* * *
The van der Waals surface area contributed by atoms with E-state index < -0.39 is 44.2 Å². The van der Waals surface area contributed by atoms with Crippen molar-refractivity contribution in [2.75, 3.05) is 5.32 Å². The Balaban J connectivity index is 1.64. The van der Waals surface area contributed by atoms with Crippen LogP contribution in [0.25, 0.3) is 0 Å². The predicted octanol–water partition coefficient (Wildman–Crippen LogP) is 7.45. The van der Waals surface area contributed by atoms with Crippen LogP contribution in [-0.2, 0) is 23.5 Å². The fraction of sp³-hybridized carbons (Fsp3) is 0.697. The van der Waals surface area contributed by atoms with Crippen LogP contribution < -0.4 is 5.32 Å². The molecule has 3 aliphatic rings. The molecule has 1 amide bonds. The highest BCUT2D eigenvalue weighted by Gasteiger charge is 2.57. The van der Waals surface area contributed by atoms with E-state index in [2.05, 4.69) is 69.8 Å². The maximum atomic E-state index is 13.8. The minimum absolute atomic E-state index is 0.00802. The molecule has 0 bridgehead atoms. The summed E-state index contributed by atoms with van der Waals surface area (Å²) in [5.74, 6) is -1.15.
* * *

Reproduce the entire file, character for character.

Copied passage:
The van der Waals surface area contributed by atoms with E-state index < -0.39 is 44.2 Å². The van der Waals surface area contributed by atoms with Crippen molar-refractivity contribution in [2.75, 3.05) is 5.32 Å². The Balaban J connectivity index is 1.64. The van der Waals surface area contributed by atoms with Crippen LogP contribution in [0.25, 0.3) is 0 Å². The predicted octanol–water partition coefficient (Wildman–Crippen LogP) is 7.45. The van der Waals surface area contributed by atoms with Crippen LogP contribution in [-0.2, 0) is 23.5 Å². The fraction of sp³-hybridized carbons (Fsp3) is 0.697. The van der Waals surface area contributed by atoms with Crippen LogP contribution < -0.4 is 5.32 Å². The molecule has 3 aliphatic rings. The molecule has 1 amide bonds. The highest BCUT2D eigenvalue weighted by Gasteiger charge is 2.57. The van der Waals surface area contributed by atoms with E-state index in [2.05, 4.69) is 69.8 Å². The maximum atomic E-state index is 13.8. The minimum absolute atomic E-state index is 0.00802. The molecule has 0 bridgehead atoms. The summed E-state index contributed by atoms with van der Waals surface area (Å²) in [5.74, 6) is -1.15.